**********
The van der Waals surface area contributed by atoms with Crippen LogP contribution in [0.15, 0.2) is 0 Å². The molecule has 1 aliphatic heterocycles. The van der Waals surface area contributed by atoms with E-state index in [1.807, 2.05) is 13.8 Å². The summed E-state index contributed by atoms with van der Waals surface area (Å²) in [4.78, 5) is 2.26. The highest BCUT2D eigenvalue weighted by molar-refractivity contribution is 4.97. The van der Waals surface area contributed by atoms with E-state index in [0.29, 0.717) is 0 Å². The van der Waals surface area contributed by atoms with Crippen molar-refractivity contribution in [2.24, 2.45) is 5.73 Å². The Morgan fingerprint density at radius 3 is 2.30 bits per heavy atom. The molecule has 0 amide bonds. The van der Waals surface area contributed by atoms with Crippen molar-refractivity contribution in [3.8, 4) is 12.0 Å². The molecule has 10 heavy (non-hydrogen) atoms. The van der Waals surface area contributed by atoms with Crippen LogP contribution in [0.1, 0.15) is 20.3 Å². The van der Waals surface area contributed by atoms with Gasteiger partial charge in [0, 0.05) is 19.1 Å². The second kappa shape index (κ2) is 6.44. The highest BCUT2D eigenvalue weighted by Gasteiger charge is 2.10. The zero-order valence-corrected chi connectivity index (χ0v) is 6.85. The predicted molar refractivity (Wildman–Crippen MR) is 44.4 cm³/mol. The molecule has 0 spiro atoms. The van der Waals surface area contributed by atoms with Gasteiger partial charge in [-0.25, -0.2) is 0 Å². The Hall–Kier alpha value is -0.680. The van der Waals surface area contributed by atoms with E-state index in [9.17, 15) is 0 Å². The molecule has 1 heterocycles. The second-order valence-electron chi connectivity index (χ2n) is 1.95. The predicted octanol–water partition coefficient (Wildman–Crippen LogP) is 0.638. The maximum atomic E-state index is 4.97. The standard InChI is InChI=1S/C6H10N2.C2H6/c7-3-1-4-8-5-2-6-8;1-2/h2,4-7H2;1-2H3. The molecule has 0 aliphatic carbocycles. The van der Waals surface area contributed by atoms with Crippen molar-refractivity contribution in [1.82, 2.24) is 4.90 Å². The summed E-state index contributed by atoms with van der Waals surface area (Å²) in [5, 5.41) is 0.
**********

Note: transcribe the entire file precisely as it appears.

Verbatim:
The van der Waals surface area contributed by atoms with Crippen LogP contribution in [0.15, 0.2) is 0 Å². The molecule has 1 aliphatic heterocycles. The van der Waals surface area contributed by atoms with E-state index in [1.807, 2.05) is 13.8 Å². The summed E-state index contributed by atoms with van der Waals surface area (Å²) in [4.78, 5) is 2.26. The highest BCUT2D eigenvalue weighted by molar-refractivity contribution is 4.97. The van der Waals surface area contributed by atoms with E-state index in [0.29, 0.717) is 0 Å². The van der Waals surface area contributed by atoms with Crippen molar-refractivity contribution in [2.24, 2.45) is 5.73 Å². The Morgan fingerprint density at radius 3 is 2.30 bits per heavy atom. The molecule has 0 amide bonds. The van der Waals surface area contributed by atoms with Crippen molar-refractivity contribution in [3.8, 4) is 12.0 Å². The molecule has 10 heavy (non-hydrogen) atoms. The van der Waals surface area contributed by atoms with Crippen LogP contribution in [0.1, 0.15) is 20.3 Å². The van der Waals surface area contributed by atoms with Gasteiger partial charge in [0, 0.05) is 19.1 Å². The second kappa shape index (κ2) is 6.44. The highest BCUT2D eigenvalue weighted by Gasteiger charge is 2.10. The zero-order valence-corrected chi connectivity index (χ0v) is 6.85. The predicted molar refractivity (Wildman–Crippen MR) is 44.4 cm³/mol. The molecule has 0 spiro atoms. The van der Waals surface area contributed by atoms with Gasteiger partial charge in [-0.25, -0.2) is 0 Å². The Hall–Kier alpha value is -0.680. The van der Waals surface area contributed by atoms with E-state index in [9.17, 15) is 0 Å². The molecule has 1 heterocycles. The second-order valence-electron chi connectivity index (χ2n) is 1.95. The predicted octanol–water partition coefficient (Wildman–Crippen LogP) is 0.638. The maximum atomic E-state index is 4.97. The standard InChI is InChI=1S/C6H10N2.C2H6/c7-3-1-4-8-5-2-6-8;1-2/h2,4-7H2;1-2H3. The molecule has 0 aliphatic carbocycles. The van der Waals surface area contributed by atoms with Crippen molar-refractivity contribution in [1.82, 2.24) is 4.90 Å². The summed E-state index contributed by atoms with van der Waals surface area (Å²) in [5, 5.41) is 0.